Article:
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Definition Return to top
Bleeding time is a blood test that looks at how fast small blood vessels close to stop you from bleeding.
How the Test is Performed Return to top
A blood pressure cuff inflates around your upper arm. While on the cuff is on your arm, the health care provider makes two small cuts on the lower arm. They are just just deep enough to cause a tiny amount of bleeding.
The blood pressure cuff is immediately deflated. Blotting paper is touched to the cuts every 30 seconds until the bleeding stops. The health care provider records the time it takes for the cuts to stop bleeding.
How to Prepare for the Test Return to top
Certain medications may change the test results. Always tell your doctor what medications you are taking, even over-the-counter drugs. Drugs that may increase bleeding times include dextran, nonsteroidal anti-inflammatory drugs (NSAIDs), and salicylates (including aspirin).
Your doctor may tell you to stop taking certain medicines a few days before the test. Never stop taking medicine without first talking to your doctor.
How the Test Will Feel Return to top
The tiny cuts are very shallow. Most people say it feels like a skin scratch.
Why the Test is Performed Return to top
This test helps diagnose bleeding problems.
Normal Results Return to top
Bleeding normally stops within 1 to 9 minutes. However, values may vary from lab to lab.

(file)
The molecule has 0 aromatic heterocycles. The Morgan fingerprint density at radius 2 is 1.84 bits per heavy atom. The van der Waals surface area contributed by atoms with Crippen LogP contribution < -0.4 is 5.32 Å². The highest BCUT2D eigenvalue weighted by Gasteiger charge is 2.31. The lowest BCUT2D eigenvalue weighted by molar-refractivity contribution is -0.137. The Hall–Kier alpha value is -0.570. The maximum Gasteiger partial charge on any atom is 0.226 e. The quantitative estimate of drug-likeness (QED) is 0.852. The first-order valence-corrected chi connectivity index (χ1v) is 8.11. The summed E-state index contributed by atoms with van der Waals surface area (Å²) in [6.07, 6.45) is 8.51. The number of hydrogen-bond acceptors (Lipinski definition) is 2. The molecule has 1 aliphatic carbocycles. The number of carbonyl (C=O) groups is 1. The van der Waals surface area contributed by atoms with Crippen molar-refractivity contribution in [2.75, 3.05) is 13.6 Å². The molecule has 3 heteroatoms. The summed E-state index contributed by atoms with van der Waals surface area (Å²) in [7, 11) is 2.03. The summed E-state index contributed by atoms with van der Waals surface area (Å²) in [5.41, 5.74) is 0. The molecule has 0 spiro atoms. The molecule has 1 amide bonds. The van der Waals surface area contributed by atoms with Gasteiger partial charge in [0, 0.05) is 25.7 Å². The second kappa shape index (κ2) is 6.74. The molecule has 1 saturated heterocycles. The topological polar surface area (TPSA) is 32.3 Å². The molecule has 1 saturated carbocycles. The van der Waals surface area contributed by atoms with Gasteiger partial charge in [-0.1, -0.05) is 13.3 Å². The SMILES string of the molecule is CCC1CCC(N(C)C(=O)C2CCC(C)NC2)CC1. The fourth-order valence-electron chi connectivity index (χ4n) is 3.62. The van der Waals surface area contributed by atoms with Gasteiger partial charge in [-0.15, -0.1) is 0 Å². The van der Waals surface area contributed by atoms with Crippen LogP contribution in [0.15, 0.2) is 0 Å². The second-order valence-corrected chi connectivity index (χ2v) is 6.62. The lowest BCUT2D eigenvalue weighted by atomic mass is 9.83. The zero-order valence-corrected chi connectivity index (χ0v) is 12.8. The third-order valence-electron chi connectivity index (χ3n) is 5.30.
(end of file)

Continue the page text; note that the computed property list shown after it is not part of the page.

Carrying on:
What Abnormal Results Mean Return to top
Longer-than-normal bleeding time may be due to:
Additional conditions under which the test may be performed:
Risks Return to top
There is a very slight risk of infection where the skin is broken. Excessive bleeding is rare.
References Return to top
Schafer A. Hemorrhagic disorders: Approach to the patient with bleeding and thrombosis. In: Goldman L, Ausiello D, eds. Cecil Medicine. 23rd ed. Philadelphia, Pa: Saunders Elsevier; 2007:chap 178.Update Date: 3/2/2009 Updated by: David C. Dugdale, III, MD, Professor of Medicine, Division of General Medicine, Department of Medicine, University of Washington School of Medicine; and Yi-Bin Chen, MD, Leukemia/Bone Marrow Transplant Program, Massachusetts General Hospital. Also reviewed by David Zieve, MD, MHA, Medical Director, A.D.A.M., Inc.